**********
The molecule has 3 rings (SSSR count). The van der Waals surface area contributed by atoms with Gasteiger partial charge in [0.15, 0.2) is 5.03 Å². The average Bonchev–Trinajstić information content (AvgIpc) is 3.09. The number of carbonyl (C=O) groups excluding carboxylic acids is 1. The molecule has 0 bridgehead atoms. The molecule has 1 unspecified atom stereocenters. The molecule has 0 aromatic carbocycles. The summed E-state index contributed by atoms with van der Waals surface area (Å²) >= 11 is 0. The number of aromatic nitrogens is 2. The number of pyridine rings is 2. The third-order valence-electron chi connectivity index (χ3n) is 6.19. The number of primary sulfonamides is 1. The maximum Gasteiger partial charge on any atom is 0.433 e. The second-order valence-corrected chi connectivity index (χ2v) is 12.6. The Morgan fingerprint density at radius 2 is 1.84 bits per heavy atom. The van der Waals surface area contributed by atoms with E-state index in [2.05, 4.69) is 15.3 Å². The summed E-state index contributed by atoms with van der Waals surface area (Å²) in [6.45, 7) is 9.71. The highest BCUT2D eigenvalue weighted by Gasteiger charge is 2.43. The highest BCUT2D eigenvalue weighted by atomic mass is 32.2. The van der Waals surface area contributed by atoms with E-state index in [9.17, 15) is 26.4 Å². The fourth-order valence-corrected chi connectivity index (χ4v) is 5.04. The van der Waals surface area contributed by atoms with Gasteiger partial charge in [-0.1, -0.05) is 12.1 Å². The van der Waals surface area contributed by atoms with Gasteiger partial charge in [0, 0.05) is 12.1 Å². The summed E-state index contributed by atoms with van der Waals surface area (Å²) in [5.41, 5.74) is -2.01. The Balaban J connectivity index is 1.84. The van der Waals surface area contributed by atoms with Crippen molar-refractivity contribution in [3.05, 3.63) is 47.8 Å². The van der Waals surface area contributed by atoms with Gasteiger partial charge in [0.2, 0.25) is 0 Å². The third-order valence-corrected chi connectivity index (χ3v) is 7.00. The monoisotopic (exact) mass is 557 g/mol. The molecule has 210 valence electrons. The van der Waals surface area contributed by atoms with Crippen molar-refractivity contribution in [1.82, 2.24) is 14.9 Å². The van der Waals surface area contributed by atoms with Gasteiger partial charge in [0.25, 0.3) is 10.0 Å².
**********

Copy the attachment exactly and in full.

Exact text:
The molecule has 3 rings (SSSR count). The van der Waals surface area contributed by atoms with Gasteiger partial charge in [0.15, 0.2) is 5.03 Å². The average Bonchev–Trinajstić information content (AvgIpc) is 3.09. The number of carbonyl (C=O) groups excluding carboxylic acids is 1. The molecule has 0 bridgehead atoms. The molecule has 1 unspecified atom stereocenters. The molecule has 0 aromatic carbocycles. The summed E-state index contributed by atoms with van der Waals surface area (Å²) >= 11 is 0. The number of aromatic nitrogens is 2. The number of pyridine rings is 2. The third-order valence-electron chi connectivity index (χ3n) is 6.19. The number of primary sulfonamides is 1. The maximum Gasteiger partial charge on any atom is 0.433 e. The second-order valence-corrected chi connectivity index (χ2v) is 12.6. The Morgan fingerprint density at radius 2 is 1.84 bits per heavy atom. The van der Waals surface area contributed by atoms with E-state index in [2.05, 4.69) is 15.3 Å². The summed E-state index contributed by atoms with van der Waals surface area (Å²) in [6.45, 7) is 9.71. The highest BCUT2D eigenvalue weighted by Gasteiger charge is 2.43. The highest BCUT2D eigenvalue weighted by atomic mass is 32.2. The van der Waals surface area contributed by atoms with E-state index in [9.17, 15) is 26.4 Å². The fourth-order valence-corrected chi connectivity index (χ4v) is 5.04. The van der Waals surface area contributed by atoms with Gasteiger partial charge in [-0.1, -0.05) is 12.1 Å². The van der Waals surface area contributed by atoms with Gasteiger partial charge in [0, 0.05) is 12.1 Å². The summed E-state index contributed by atoms with van der Waals surface area (Å²) in [5.41, 5.74) is -2.01. The Balaban J connectivity index is 1.84. The van der Waals surface area contributed by atoms with Crippen molar-refractivity contribution in [3.05, 3.63) is 47.8 Å². The van der Waals surface area contributed by atoms with Gasteiger partial charge in [0.2, 0.25) is 0 Å². The third-order valence-corrected chi connectivity index (χ3v) is 7.00. The monoisotopic (exact) mass is 557 g/mol. The molecule has 210 valence electrons. The van der Waals surface area contributed by atoms with Crippen molar-refractivity contribution in [1.82, 2.24) is 14.9 Å². The van der Waals surface area contributed by atoms with Gasteiger partial charge in [0.25, 0.3) is 10.0 Å².